By Anna Marx, Director, Jewish Education and Leadership Development
The topic of gender identity has become common in recent discourse, in politics, in pop culture, in social media, and in our communities. Once a hushed conversation, it now feels front and center much of the time. And not only has the topic taken on a new public conversation, it feels to many of us like there is a different understanding of gender and identity among different age demographics. Youth today, I’ve heard educators say to me, have a whole new language around gender, sexuality, and relationships.
But while the conversation might feel new due to its more public platform, experts tell us its not very new at all. Cultures around the world have recognized the non-binary status of gender (meaning it’s not just one or the other, but rather a spectrum). People have been wrestling with gender identity, maybe, since the beginning of time. So how do we – Jewish educators – nurture and support our students in their identity searches to include their peoplehood, faith, community, and gender? What does Judaism have to say about gender and identity?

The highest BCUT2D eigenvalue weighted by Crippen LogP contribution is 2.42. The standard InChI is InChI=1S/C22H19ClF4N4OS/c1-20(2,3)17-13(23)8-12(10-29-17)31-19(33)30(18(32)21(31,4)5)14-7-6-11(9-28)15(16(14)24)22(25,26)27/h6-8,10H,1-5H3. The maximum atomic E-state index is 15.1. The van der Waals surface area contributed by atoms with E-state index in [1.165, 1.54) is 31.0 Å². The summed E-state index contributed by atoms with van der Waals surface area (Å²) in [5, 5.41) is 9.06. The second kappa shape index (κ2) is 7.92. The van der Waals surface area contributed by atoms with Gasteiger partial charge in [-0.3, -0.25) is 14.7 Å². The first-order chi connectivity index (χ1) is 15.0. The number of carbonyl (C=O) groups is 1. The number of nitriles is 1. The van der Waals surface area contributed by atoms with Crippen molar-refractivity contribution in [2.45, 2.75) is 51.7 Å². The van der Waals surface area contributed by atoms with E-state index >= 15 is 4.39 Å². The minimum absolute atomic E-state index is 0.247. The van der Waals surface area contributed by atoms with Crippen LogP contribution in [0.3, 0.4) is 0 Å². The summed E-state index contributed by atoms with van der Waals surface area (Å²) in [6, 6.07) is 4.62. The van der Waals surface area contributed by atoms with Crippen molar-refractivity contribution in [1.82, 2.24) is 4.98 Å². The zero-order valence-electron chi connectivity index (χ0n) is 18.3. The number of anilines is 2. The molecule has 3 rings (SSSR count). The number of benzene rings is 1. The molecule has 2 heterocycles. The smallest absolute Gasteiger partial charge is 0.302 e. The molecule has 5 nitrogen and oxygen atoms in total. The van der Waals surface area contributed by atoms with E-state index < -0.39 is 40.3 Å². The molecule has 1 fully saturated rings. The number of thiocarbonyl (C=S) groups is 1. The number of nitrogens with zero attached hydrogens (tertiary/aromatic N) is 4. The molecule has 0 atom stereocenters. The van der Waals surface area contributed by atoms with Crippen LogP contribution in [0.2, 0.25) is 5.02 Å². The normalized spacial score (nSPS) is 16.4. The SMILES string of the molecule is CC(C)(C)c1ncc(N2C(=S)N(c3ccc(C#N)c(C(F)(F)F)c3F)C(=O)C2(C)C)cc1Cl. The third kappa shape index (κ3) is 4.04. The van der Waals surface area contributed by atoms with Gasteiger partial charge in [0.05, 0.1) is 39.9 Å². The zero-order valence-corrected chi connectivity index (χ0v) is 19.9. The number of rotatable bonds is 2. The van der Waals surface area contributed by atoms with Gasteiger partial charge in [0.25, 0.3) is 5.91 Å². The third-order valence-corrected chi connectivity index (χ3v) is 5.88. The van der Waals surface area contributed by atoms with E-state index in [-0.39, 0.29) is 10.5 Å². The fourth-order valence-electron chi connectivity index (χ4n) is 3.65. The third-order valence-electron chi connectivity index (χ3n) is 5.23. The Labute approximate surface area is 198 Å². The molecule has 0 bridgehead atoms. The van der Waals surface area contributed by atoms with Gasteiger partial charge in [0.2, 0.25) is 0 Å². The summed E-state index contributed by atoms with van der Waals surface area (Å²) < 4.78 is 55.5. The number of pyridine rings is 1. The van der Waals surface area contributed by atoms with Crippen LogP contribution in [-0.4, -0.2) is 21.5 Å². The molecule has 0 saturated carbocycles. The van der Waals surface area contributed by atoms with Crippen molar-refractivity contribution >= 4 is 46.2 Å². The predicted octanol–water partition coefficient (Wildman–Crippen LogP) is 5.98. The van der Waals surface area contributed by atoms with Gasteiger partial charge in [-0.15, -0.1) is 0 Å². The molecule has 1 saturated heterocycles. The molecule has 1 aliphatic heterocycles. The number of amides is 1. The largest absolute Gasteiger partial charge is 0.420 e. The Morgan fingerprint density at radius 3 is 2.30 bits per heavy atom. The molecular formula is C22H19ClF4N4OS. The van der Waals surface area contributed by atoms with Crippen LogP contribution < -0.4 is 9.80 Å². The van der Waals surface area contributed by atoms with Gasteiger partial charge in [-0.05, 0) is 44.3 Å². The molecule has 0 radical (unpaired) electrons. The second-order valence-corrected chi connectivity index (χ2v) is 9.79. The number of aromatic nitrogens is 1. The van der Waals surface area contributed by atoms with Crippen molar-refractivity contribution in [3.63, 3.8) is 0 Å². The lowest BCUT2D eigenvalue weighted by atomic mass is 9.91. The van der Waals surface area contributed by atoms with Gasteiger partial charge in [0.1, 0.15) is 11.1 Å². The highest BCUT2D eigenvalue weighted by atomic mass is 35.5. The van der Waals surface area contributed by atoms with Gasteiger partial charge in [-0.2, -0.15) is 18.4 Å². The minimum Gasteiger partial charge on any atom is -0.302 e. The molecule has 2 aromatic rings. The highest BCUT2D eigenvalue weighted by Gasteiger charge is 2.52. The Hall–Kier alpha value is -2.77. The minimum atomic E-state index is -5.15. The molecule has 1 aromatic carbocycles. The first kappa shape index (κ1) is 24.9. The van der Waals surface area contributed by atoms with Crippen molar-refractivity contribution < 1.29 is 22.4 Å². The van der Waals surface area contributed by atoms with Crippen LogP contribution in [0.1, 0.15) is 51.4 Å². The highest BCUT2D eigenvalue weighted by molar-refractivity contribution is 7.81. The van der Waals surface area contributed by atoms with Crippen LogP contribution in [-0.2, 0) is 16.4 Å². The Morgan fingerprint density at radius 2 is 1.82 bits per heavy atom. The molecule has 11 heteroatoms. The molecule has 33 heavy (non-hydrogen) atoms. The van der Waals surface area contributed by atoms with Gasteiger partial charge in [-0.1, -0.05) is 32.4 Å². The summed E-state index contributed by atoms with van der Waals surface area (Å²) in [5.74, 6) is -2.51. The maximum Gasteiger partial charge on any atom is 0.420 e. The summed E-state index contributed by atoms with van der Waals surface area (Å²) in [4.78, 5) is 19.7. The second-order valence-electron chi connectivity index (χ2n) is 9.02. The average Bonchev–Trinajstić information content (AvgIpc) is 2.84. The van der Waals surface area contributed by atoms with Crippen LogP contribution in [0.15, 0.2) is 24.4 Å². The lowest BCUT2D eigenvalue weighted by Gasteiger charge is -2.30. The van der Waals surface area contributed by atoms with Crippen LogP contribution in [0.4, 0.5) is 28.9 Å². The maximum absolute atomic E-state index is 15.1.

On Tuesday, we partnered with Moving Traditions to support educators in thinking about just that. We studied Rabbinic texts that grappled with gender, such as one that named Abraham and Sarah at tumtumim (genderless beings) until Sarah was able to conceive. We studied current terminology associated with gender identity and engaged in empathy-building activities where we considered what life might be like for a young person “coming out” as transgender. We looked at questions about our own institutions and thought about scenarios in which we might bring learning and action into our communities.
There was a great sense of possibility at the end of our long morning together – that we have the tools to begin to have conversations with our kids about these topics in a Jewish context; that we have the resources to examine how inclusive and caring our communities really are; that Judaism does indeed have a caring and nurturing voice in this journey.
Many of the participants said at the end of the day, “This was a great start.” Yes it was. We look forward to keeping the learning and discussion going.